I am currently reading a collection of essays by David Foster Wallace and they are so brilliantly written that it wills me to write more often!

Oooh but guess what else I am reading? I'm reading I capture the Castle, a million thank yous for writing about this! I am sure I will come back to your post once I am done with it :)

Lovely pictures, you look beautiful as ever


Ivana Split said...

This vintage dress is superb and you wear it so well. The photographs and the setting so perfect for this text...and speaking of which... I think that Atwood is the only female essayist on your list that I have read. On unrelated note, I recently finished The Sea Lady by Margaret Drabble and I bloody loved it! Such an amazing novel! Do you like her writing?


What a thrill to read about your favourite essayists here. I'm so happy that you included Chimamanda Ngozi Adichie, and Hustvedt's work. And, what better way to visually show us in style as you are here dressed in vintage of charming chocolate and pink. I'd love to read Ali Smith's series. Great last shot by the way. :)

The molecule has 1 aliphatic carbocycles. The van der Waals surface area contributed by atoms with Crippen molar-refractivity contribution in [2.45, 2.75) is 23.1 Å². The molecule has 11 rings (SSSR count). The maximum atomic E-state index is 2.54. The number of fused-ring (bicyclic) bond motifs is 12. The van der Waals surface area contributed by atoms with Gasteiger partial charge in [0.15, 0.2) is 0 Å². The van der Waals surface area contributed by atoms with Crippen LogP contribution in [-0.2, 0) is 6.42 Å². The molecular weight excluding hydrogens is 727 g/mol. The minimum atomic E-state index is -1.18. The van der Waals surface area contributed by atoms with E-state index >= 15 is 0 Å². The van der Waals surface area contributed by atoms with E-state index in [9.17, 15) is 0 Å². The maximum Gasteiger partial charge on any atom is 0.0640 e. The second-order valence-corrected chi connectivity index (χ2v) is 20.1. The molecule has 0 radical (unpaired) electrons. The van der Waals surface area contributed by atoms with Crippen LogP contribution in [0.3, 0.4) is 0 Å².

T McG said...

The photos are absolutely beautiful (as always) but so are the covers of the books. My personal favourite collection of essays at the moment are Woolf's 'The London Scene' which are both beautifully written and sharply focussed; something I've found to be an annoying rarity when trying to read large amounts for an English degree *sigh*. On another note, I need to read some of Carter's essays as I love her collection of fairy tales! Thank you for this post :)

Linda LaRoche's Blog said...

As a writer and a reader, I make it a habit every October to stock up on books as a celebratory gift to myself. This year I may add essays to the list. Aside from looking at your recommendations my vision is captivated by that bold dress and subtle pump combination- they are exquisite on you!
Thanks for sharing.

Linda LaRoche